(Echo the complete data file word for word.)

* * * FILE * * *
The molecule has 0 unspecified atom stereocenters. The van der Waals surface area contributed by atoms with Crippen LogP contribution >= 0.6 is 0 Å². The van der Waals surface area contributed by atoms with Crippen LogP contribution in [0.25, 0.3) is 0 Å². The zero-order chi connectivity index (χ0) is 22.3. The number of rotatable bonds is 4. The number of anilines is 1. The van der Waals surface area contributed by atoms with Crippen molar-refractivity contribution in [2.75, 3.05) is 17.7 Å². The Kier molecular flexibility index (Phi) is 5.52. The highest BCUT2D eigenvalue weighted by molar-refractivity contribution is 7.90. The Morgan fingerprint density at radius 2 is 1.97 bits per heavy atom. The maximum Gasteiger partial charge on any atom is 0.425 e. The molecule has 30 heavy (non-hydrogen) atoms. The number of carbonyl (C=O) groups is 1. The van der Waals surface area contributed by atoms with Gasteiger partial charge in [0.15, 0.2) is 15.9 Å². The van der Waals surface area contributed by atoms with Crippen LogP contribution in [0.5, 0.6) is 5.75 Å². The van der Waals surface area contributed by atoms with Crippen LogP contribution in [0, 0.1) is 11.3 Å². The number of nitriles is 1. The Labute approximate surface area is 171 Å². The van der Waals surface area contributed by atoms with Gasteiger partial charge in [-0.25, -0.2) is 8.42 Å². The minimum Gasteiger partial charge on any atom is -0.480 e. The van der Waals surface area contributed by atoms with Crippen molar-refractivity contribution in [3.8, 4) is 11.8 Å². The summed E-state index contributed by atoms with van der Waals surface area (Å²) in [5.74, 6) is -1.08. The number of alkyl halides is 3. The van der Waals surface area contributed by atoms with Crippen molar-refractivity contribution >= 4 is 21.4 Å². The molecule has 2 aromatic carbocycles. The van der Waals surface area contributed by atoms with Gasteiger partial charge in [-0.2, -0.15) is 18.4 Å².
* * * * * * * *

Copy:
The molecule has 0 unspecified atom stereocenters. The van der Waals surface area contributed by atoms with Crippen LogP contribution >= 0.6 is 0 Å². The van der Waals surface area contributed by atoms with Crippen LogP contribution in [0.25, 0.3) is 0 Å². The zero-order chi connectivity index (χ0) is 22.3. The number of rotatable bonds is 4. The number of anilines is 1. The van der Waals surface area contributed by atoms with Crippen molar-refractivity contribution in [2.75, 3.05) is 17.7 Å². The Kier molecular flexibility index (Phi) is 5.52. The highest BCUT2D eigenvalue weighted by molar-refractivity contribution is 7.90. The Morgan fingerprint density at radius 2 is 1.97 bits per heavy atom. The maximum Gasteiger partial charge on any atom is 0.425 e. The molecule has 30 heavy (non-hydrogen) atoms. The number of carbonyl (C=O) groups is 1. The van der Waals surface area contributed by atoms with Gasteiger partial charge in [0.15, 0.2) is 15.9 Å². The van der Waals surface area contributed by atoms with Crippen LogP contribution in [0.5, 0.6) is 5.75 Å². The van der Waals surface area contributed by atoms with Crippen LogP contribution in [0, 0.1) is 11.3 Å². The number of nitriles is 1. The Labute approximate surface area is 171 Å². The van der Waals surface area contributed by atoms with Gasteiger partial charge in [-0.25, -0.2) is 8.42 Å². The minimum Gasteiger partial charge on any atom is -0.480 e. The van der Waals surface area contributed by atoms with Crippen molar-refractivity contribution in [3.8, 4) is 11.8 Å². The summed E-state index contributed by atoms with van der Waals surface area (Å²) in [5.74, 6) is -1.08. The number of alkyl halides is 3. The van der Waals surface area contributed by atoms with Crippen molar-refractivity contribution >= 4 is 21.4 Å². The molecule has 2 aromatic carbocycles. The van der Waals surface area contributed by atoms with Gasteiger partial charge in [-0.2, -0.15) is 18.4 Å².